We in Sonoma enjoy a particular status as the location of the most northward of the Missions, and notably, the birthplace of the State of California. At the very center of the City of Sonoma, the Sonoma Barracks, now a State Park, provides constant testimony to our place in history through its presence. Our Valley is filled with such history, and its value to the community is priceless.
While we celebrate our place in history, however, we also have the tendency to cherry-pick it, choosing to pay attention to those aspects which support our current policies and politics and ignoring or forgetting the aspects that do not.
The further away history appears in our rear view mirror, the more easily we acknowledge and accept it. The distance of events in time inclines us towards sentimentality and that engenders protectiveness and appreciation of its passing. The displayed list of Native Americans who died during the Mission period, essentially a list of subjugated slaves, is one example of our coming to terms, belatedly, with a history many if not all in this community had forgotten. But overall, the founding of Sonoma, the Bear Flag revolt and the role of General Mariano Vallejo are now viewed as charming relics.
Of less consequence is the history of twenty or thirty years ago, yet it is precisely this more recent history which forms the foundation of the present. In this sense, our rear view mirror is foggy and obscured; as our institutional memory has faded, we often don’t remember how we’ve arrived at our present situation.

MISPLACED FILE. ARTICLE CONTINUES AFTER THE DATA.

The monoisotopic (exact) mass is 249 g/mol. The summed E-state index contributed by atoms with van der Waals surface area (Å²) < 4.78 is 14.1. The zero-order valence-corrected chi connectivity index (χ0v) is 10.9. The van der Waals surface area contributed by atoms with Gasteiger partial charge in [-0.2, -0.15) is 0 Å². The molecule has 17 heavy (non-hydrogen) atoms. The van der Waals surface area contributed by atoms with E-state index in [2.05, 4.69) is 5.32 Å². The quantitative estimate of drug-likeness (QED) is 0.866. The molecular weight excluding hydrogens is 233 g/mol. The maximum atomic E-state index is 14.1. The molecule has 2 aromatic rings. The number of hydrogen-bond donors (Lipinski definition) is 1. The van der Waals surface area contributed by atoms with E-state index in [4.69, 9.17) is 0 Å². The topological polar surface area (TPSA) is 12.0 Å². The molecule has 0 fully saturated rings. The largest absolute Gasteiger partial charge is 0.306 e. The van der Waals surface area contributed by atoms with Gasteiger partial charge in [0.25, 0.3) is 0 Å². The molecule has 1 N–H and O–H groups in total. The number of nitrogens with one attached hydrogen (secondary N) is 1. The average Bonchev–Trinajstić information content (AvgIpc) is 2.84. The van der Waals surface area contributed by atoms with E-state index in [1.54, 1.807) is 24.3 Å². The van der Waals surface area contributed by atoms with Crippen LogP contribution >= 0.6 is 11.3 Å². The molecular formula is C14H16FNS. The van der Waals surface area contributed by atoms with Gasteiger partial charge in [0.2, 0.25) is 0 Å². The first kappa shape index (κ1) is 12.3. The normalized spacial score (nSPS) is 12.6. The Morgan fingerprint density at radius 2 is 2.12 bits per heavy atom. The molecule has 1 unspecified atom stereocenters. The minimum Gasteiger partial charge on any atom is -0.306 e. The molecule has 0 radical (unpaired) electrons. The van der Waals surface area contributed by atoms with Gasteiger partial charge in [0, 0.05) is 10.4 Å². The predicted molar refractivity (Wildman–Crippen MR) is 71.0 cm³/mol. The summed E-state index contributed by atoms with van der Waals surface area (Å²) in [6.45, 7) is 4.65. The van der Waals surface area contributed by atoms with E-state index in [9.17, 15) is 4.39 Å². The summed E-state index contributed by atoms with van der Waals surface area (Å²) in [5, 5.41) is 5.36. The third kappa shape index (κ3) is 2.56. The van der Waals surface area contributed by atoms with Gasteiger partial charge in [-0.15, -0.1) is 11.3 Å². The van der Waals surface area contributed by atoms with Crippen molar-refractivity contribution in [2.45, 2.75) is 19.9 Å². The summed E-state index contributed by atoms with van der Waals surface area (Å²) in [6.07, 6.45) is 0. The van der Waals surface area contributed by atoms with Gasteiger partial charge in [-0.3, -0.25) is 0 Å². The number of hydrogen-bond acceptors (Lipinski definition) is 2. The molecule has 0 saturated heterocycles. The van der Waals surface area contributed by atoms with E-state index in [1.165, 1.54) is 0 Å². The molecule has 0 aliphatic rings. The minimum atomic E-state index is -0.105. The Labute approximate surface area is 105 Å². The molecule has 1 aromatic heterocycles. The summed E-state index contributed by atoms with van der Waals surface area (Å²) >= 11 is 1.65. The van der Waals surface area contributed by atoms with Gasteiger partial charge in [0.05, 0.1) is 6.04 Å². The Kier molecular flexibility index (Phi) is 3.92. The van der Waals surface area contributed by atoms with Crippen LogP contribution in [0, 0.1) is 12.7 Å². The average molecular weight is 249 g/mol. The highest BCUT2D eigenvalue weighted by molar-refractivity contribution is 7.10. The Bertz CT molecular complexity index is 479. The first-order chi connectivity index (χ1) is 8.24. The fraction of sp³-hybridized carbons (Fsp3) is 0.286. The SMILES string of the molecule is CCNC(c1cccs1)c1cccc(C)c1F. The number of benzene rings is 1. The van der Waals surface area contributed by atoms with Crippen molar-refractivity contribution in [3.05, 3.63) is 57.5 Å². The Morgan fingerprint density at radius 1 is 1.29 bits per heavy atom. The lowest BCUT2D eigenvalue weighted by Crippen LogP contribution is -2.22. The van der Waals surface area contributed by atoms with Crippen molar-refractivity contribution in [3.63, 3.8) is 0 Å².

For example, a city policy associated with historic preservation allows the “adaptive reuse” of historic structures which might otherwise deteriorate and be lost. On its face, it seems a reasonable and creative solution to properties which might otherwise be impossible to preserve over time. But how many people actually understand how or why this policy was developed or its implications? The recent City Council approval of the historic Maysonnave House on 1st St. East as a League for Historic Preservation event center allowing up to 12 private weddings per year for as many as 120 people is an example of such adaptive reuse. What should, in our opinion, have been a full-fledged examination of the property bequest by Paul Masonnave and a detailed discussion of land-use issues and parking by the Planning Commission was instead a one-meeting exercise in feel-good decision-making.
When it comes to cataloging older history there is great energy expended; photos, manuscripts, artifacts and interpretative materials are searched out and preserved. When it comes to recent city policy history, however, this enthusiasm wanes because at present it is too difficult to see the context of policy development, how it evolved and understanding why our vision, goals, policies and regulations exist to guide us into the future. We can’t know where we’re going if we don’t know where we’ve been. Thus, the basis of city policy and knowing history are intertwined.
Transparency in government is a critical way to help our community understand its future through its past. We suggest that unless our records are complete, searchable and easily accessible to the public, elected officials and staff, our decision-making will perilously ignore our own lessons of recent history.
SUN Editorial Board